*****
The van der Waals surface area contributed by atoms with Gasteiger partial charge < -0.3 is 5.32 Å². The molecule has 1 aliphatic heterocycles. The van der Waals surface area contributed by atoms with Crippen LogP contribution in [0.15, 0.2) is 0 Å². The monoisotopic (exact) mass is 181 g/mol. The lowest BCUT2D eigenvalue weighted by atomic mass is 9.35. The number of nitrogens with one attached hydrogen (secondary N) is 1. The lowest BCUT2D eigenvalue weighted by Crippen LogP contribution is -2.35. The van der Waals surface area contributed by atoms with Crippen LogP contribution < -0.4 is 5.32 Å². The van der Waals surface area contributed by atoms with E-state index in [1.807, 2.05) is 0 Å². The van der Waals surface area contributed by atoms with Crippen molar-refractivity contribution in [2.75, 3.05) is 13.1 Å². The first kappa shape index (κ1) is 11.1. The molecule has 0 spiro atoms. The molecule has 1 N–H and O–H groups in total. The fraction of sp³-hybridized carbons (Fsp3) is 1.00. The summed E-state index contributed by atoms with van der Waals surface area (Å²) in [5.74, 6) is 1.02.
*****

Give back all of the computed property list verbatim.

The van der Waals surface area contributed by atoms with Gasteiger partial charge < -0.3 is 5.32 Å². The molecule has 1 aliphatic heterocycles. The van der Waals surface area contributed by atoms with Crippen LogP contribution in [0.15, 0.2) is 0 Å². The monoisotopic (exact) mass is 181 g/mol. The lowest BCUT2D eigenvalue weighted by atomic mass is 9.35. The number of nitrogens with one attached hydrogen (secondary N) is 1. The lowest BCUT2D eigenvalue weighted by Crippen LogP contribution is -2.35. The van der Waals surface area contributed by atoms with Crippen LogP contribution < -0.4 is 5.32 Å². The van der Waals surface area contributed by atoms with E-state index in [1.807, 2.05) is 0 Å². The van der Waals surface area contributed by atoms with Crippen molar-refractivity contribution in [2.75, 3.05) is 13.1 Å². The first kappa shape index (κ1) is 11.1. The molecule has 0 spiro atoms. The molecule has 1 N–H and O–H groups in total. The fraction of sp³-hybridized carbons (Fsp3) is 1.00. The summed E-state index contributed by atoms with van der Waals surface area (Å²) in [5.74, 6) is 1.02.